Songs that I have recorded and mixed have been on indy records, in jingles and in movies like "Foodfight!" and "The Stream."
I am a songwriter/producer/session player and mixer. I have recorded and mixed hundreds of demos and master tracks. Using Protools 12 with Waves Platinum and SoundToys bundle, dozens of virtual keyboards, Kurzweil, Yamaha and Kawai keyboards and a Yamaha grand piano. Vocal mic is an AKG 414XLII and main mic pre is a Manley Voxbox.
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Interview with Soft Monkey Music
Q: Describe the most common type of work you do for your clients.
A: Songwriting, Producing, session vocals and keyboards, mixing and production of demo and master tracks.
Q: What other musicians or music production professionals inspire you?
A: Kevin Gilbert, Paul Simon, John Mayer, The Beatles, Coldplay, 21 Pilots, Walk the Moon, Yes, Genesis, Kansas, The Police, Jeff Buckley, Roxy Music,
Q: Tell us about your studio setup.
A: Mac Quad Core i7 running ProTools 12 with Digi 003, and beringher lightpipe expansion Waves Platinum Bundle, Soundtoys Bundle, Omnisphere, Keyscape, Kontakt, Reason, Predator, Sampletank, Stylus RMX, Trillian Bass, Strike, Steven Slate drums, Kurzweil controllers. Manley Voxbox, DAV Electronics Broadhurst Gardens #1 stereo mic pre, Crest Audio Pro 2 Stereo Mic Pre, Presonus Blue Tube Stereo Mic pre (2) AKG 414 XLII, Audio Tecnica ATM 25 Kick drum mic, Shure SM 57, (3) Shure Beta 57A, (3) Shure Beta 58A, (2) 87C, Audio Tecnica 4033, Josephson C42 mic Lexicon, Furman, Hear Technologies, DBX, Line 6, Roland, Korg, Alesis, Mackie and Beringher outboard gear. PRS, Gibson, Fender, Ibanez, Charvel, Aria, Alverez and Bill Lawrence guitars and basses Roland Jazz Chorus amo, Sano tube amp, Ampeg and Montgomery Ward combo amps, DW drums with Zildjian cymbals and Porcaro rack.
Q: What's your typical work process?
A: If I am singing or playing on someone's tune, I try to "serve the song." that means that unless the client has a clear idea what they want, I am going to try to do the part that makes the song the strongest.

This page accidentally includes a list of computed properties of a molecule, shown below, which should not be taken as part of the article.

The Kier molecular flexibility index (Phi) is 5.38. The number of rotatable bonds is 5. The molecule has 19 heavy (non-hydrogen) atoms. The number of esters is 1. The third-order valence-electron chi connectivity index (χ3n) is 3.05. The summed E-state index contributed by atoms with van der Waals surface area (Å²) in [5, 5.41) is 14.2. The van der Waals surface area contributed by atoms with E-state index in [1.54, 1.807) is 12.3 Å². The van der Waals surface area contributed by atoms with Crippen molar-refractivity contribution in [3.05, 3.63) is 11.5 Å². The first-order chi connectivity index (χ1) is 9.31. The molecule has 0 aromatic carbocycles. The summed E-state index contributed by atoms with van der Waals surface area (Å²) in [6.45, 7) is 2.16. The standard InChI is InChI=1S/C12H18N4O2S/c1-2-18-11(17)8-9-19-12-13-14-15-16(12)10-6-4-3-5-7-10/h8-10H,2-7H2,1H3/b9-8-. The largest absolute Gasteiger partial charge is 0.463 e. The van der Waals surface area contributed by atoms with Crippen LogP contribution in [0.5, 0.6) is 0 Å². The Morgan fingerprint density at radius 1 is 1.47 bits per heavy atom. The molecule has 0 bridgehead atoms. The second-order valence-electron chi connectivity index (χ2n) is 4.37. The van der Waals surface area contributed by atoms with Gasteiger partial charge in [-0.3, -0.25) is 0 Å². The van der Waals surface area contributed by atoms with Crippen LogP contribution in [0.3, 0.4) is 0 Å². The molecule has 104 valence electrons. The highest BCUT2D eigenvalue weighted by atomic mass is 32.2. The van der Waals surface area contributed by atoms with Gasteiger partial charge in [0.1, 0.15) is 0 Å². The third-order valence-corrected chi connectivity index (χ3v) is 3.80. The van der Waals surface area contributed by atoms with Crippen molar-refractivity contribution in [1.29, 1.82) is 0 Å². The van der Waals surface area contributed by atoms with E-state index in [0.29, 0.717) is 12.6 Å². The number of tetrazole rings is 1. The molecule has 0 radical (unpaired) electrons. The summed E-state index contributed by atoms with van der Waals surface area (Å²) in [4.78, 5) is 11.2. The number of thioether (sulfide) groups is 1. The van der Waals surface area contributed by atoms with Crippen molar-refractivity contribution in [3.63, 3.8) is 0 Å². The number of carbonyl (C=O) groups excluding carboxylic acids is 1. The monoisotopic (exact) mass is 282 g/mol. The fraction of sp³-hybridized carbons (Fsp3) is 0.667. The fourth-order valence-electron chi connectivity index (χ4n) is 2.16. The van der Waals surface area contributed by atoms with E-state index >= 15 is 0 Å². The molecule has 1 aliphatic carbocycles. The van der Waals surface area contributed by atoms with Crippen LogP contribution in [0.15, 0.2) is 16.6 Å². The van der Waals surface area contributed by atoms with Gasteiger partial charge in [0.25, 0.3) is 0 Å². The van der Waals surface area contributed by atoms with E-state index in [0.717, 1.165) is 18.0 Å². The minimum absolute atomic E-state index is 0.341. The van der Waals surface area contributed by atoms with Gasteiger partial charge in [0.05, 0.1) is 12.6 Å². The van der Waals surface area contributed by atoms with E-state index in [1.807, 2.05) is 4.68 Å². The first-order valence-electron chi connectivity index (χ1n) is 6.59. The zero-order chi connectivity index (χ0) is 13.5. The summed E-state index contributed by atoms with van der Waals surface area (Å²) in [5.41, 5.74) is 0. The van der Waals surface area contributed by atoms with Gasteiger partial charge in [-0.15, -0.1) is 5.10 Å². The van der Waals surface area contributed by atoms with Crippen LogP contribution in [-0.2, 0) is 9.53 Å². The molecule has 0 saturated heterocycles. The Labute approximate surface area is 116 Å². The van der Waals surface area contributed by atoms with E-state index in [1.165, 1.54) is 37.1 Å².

Q: What do you bring to a song?
A: Experience. I have been writing and recording music for over 40 years, I have been in over 40 bands and written an recorded hundreds of songs. Also, I am amulti-instrumentalist and programmer, so I understand exactly how these instruments can be combined to acheive certain results.
Q: What's your strongest skill?
A: Songwriting, vocals and keyboards
Q: What type of music do you usually work on?
A: Rock, Country and pop.
Q: Can you share one music production tip?
A: Less is more. The best way to get a good mix is to plan out the arrangement first. Prune it down as much as you can get away with, that way the instruments are not all fighting each other for sonic space.
Q: Which artist would you like to work with and why?
A: Alison Krauss. I love her voice. I would love produce and co-write a CD with her.
Q: How would you describe your style?
A: It depends what I am doing. As an artist, I have been compared to Kevin Gilbert. As a producer, I try to listen to what the band is doing and let them do their thing, gently steering in rough spots. I have written and mixed Pop, Rock and Country and I think I am credible and authentic in all of those styles.
Q: What was your career path? How long have you been doing this?